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Last weekend, hundreds of thousands of people tuned in online as some of the most competitive athletes of our times faced off against one another. And no, we’re not talking about Wimbledon or the Women’s World Cup but the Dreamhack festival in Sweden, which is one of the largest video gaming events in the world.
A Dreamhack contest around the popular game League of Legends alone attracted more than 200,000 simultaneous viewers, according to live streaming video game provider own3D.tv. The Austria-based company is only one of a number of services specializing in broadcasting video game contests — sometimes also called e-sports events — online. All of them are seeing explosive growth, as live webcasts are taking competitive video gaming to the next level, translating it from a sport for insiders to one that is watched by millions.
Own3D.tv began streaming video games online in 2010, and the company now sees more than four million unique viewers per month for its live streams. Own3D.tv CEO Zvetan Dragulev told me during a phone conversation today that the site saw some 250 Gbps of traffic throughput during the Dreamhack event alone, which he attributed in part to the fact that 95 percent of the audience was watching the games in HD, with most streaming at a rate of 1.8 Mbps.
U.S.-based Major League Gaming (MLG) has also seen record audiences in recent months, attracting 117,000 peak concurrent stream views at the Columbus Pro Circuit gaming competition earlier this month. During the weekend of that competition, MLG clocked more than 22.6 million streams.
And live streaming provider Justin.tv has seen e-sports streaming grow so fast that it decided to dedicate an entire site to it. The company launched TwitchTV earlier this month after gaming accounted for around 3.2 million monthly uniques on its main site. Justin.tv Marketing and Communications VP Matthew DiPietro attributed much of this growth to the fact that, for the first time ever, competitive gaming has the chance to reach its full potential audience, thanks to live streaming. “We now have a distribution platform that turns e-sports into a truly live sporting event,” he said.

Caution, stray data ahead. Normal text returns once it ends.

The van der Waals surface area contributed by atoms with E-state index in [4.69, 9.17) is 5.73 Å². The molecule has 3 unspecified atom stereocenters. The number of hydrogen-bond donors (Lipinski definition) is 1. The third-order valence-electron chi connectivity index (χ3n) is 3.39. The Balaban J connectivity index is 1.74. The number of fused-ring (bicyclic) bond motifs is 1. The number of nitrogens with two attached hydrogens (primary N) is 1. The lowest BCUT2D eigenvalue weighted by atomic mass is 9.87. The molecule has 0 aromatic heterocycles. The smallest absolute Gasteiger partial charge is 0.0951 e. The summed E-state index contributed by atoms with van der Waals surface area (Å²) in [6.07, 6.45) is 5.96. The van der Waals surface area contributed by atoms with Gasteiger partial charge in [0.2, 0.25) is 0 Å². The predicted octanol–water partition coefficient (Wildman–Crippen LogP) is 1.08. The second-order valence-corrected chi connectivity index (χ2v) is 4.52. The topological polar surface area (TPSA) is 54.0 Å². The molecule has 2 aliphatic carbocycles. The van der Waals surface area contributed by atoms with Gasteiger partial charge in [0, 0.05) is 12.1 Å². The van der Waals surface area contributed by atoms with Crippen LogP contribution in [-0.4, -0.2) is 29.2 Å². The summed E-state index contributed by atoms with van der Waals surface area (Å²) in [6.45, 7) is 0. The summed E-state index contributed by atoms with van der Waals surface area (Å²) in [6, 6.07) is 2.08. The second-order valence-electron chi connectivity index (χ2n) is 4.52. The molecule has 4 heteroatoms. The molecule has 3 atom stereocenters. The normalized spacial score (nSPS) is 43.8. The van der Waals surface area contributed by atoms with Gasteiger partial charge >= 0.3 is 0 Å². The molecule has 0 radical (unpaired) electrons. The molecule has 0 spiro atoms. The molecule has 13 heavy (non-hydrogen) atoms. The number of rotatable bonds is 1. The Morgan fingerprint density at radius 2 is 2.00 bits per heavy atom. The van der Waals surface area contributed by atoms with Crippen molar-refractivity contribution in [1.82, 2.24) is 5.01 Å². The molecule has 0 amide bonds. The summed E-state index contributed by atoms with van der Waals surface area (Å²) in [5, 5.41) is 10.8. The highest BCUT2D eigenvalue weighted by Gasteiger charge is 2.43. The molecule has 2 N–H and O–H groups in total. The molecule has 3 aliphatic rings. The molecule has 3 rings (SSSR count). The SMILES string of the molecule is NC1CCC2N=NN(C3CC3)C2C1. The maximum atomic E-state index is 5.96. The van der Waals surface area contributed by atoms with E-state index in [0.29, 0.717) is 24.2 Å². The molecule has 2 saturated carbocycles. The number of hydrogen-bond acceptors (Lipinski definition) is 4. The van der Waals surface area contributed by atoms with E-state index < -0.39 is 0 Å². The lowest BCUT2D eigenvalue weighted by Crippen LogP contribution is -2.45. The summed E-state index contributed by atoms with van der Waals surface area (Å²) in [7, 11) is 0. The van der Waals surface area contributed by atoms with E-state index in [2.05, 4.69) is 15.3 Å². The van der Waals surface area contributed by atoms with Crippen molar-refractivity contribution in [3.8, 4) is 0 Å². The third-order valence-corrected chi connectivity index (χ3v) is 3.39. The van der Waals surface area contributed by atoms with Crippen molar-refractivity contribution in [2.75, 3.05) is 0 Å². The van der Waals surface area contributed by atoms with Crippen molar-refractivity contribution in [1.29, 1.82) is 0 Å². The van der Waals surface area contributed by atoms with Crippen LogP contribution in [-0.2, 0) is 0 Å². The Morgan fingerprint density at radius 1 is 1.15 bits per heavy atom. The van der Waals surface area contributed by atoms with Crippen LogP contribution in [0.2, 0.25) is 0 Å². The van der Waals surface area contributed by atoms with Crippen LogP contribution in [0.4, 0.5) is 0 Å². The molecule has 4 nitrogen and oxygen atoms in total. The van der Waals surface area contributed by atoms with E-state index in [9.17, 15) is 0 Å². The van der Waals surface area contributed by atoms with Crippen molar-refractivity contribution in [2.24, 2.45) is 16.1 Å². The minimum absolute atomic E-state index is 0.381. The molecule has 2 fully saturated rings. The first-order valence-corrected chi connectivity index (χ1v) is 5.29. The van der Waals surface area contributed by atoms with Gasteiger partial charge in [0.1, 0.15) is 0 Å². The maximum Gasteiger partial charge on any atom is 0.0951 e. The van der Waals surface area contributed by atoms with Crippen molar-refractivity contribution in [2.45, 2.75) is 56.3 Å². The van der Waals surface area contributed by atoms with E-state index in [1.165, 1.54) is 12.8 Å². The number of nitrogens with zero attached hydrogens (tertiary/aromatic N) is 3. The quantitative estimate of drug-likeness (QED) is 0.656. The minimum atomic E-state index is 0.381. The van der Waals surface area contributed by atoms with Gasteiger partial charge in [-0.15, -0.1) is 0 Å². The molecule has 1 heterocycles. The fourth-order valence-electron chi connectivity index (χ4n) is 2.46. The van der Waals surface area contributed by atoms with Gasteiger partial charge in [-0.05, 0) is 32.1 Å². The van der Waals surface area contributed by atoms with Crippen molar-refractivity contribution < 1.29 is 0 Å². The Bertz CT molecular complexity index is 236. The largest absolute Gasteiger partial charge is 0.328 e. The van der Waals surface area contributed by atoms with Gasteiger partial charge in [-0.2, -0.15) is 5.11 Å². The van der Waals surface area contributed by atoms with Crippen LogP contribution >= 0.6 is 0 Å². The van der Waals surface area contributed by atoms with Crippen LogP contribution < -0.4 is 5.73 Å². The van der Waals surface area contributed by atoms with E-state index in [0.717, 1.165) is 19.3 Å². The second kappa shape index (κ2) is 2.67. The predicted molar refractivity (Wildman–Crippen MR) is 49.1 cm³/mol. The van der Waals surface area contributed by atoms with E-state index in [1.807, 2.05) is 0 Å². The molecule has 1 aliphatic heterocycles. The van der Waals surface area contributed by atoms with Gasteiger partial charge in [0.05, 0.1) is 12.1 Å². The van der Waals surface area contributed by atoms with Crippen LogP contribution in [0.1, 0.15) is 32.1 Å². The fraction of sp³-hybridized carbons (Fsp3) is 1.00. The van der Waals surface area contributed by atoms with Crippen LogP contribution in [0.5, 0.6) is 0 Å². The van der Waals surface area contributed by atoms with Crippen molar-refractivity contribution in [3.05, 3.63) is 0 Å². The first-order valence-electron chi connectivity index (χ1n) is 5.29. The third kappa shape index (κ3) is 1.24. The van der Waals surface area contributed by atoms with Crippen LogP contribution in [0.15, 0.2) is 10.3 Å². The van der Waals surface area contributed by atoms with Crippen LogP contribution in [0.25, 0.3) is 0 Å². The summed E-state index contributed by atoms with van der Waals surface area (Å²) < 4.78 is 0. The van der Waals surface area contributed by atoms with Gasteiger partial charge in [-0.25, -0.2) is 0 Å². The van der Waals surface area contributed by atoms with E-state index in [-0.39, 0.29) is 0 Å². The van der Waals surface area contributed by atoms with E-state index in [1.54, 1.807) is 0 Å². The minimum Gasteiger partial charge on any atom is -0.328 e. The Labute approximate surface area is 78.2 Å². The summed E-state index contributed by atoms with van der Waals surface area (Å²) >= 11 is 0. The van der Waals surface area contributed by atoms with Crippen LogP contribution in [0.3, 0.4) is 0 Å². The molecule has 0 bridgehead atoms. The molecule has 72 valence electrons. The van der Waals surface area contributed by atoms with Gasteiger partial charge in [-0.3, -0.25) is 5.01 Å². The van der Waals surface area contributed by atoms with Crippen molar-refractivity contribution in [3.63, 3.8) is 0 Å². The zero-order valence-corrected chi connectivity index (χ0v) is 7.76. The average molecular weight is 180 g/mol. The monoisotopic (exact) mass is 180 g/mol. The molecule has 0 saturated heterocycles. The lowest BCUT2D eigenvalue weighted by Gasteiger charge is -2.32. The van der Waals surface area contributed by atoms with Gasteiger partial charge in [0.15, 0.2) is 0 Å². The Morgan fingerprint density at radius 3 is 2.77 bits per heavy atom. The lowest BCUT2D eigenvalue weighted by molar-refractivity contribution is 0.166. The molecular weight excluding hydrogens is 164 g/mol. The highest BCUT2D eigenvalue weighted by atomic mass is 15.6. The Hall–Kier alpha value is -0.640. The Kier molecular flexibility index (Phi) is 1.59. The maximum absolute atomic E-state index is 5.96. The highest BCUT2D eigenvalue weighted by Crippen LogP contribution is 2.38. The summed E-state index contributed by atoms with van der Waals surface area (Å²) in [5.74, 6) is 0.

Sites like TwitchTV and own3D.tv see most of their traffic around events, but they also feature dozens of live video feeds of people playing popular games at any given time. Some of these are just amateurs that like to show off their skills to fellow gamers, but others are actually professional teams preparing for the next big tournament. “It’s like watching a training session of FC Barcelona,” said Dragulev.
Gamers are increasingly monetizing their matches, with live video streaming offering another way to make a living. Live streaming sites have revenue-sharing deals with their professional gaming partners, and DiPietro said that advertisers love the fact that they can cater to such a well-defined audience. Dragulev explained that his company gets 90 percent of its video views from professional teams and events, which attract much higher CPM rates than traditional user-generated live streams. “We want to compete with real TV budgets,” he said.
Part of the secret sauce of video game live streaming has to do with very particular technical issues. DiPietro said that gamers require capabilities to stream from various consoles, and Dragulev told me that his company broadcasts feeds from competitions with a few seconds of delay to prevent competing teams from gathering intelligence about potential targets on the live stream.
But a bigger piece of the puzzle has been for own3D.tv to distribute the vastly growing traffic of e-sports live streaming across a number of CDNs, simply because this really is a global phenomenon: Only between 15 and 18 percent of all viewers that tune into streams from own3D.tv come from the U.S., and almost as many viewers come from Russia. Dragulev believes that this international focus will be key to taking live streaming of competitive gaming to the next step. “The gaming market is just in its infancy,” he told me.